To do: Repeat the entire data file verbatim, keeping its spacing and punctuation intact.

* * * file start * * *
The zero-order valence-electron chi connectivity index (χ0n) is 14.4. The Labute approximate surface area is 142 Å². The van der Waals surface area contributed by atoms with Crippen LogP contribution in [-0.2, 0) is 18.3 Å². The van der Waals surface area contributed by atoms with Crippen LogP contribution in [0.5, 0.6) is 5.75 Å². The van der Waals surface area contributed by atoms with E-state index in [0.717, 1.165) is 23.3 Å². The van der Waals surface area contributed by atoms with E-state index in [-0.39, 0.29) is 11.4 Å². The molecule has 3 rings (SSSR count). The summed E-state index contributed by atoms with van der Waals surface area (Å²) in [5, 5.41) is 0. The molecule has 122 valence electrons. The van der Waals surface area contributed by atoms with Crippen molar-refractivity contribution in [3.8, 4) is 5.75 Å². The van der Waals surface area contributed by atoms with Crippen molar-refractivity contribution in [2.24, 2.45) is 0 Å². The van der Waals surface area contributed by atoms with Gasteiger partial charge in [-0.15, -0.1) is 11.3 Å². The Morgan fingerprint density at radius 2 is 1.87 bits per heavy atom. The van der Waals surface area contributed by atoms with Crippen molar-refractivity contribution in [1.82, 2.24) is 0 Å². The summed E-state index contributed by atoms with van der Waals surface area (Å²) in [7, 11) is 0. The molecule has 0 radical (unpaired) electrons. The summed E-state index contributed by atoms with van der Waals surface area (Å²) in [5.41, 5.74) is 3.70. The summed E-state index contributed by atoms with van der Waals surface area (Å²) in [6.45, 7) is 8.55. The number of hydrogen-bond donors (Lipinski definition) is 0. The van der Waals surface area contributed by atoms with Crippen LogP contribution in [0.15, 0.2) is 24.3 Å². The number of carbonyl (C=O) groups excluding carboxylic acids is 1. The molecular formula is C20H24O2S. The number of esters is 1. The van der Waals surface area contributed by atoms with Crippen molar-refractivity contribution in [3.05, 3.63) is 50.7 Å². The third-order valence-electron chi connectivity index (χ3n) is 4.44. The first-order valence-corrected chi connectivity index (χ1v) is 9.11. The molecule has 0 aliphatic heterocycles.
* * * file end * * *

The zero-order valence-electron chi connectivity index (χ0n) is 14.4. The Labute approximate surface area is 142 Å². The van der Waals surface area contributed by atoms with Crippen LogP contribution in [-0.2, 0) is 18.3 Å². The van der Waals surface area contributed by atoms with Crippen LogP contribution in [0.5, 0.6) is 5.75 Å². The van der Waals surface area contributed by atoms with E-state index in [0.717, 1.165) is 23.3 Å². The van der Waals surface area contributed by atoms with E-state index in [-0.39, 0.29) is 11.4 Å². The molecule has 3 rings (SSSR count). The summed E-state index contributed by atoms with van der Waals surface area (Å²) in [5, 5.41) is 0. The molecule has 122 valence electrons. The van der Waals surface area contributed by atoms with Crippen molar-refractivity contribution in [3.8, 4) is 5.75 Å². The van der Waals surface area contributed by atoms with Crippen molar-refractivity contribution in [2.24, 2.45) is 0 Å². The van der Waals surface area contributed by atoms with Gasteiger partial charge in [-0.15, -0.1) is 11.3 Å². The Morgan fingerprint density at radius 2 is 1.87 bits per heavy atom. The van der Waals surface area contributed by atoms with Crippen molar-refractivity contribution in [1.82, 2.24) is 0 Å². The summed E-state index contributed by atoms with van der Waals surface area (Å²) in [7, 11) is 0. The molecule has 0 radical (unpaired) electrons. The summed E-state index contributed by atoms with van der Waals surface area (Å²) in [5.41, 5.74) is 3.70. The summed E-state index contributed by atoms with van der Waals surface area (Å²) in [6.45, 7) is 8.55. The number of hydrogen-bond donors (Lipinski definition) is 0. The van der Waals surface area contributed by atoms with Crippen LogP contribution in [0.15, 0.2) is 24.3 Å². The number of carbonyl (C=O) groups excluding carboxylic acids is 1. The molecular formula is C20H24O2S. The number of esters is 1. The van der Waals surface area contributed by atoms with Crippen molar-refractivity contribution in [3.05, 3.63) is 50.7 Å². The third-order valence-electron chi connectivity index (χ3n) is 4.44. The first-order valence-corrected chi connectivity index (χ1v) is 9.11. The molecule has 0 aliphatic heterocycles.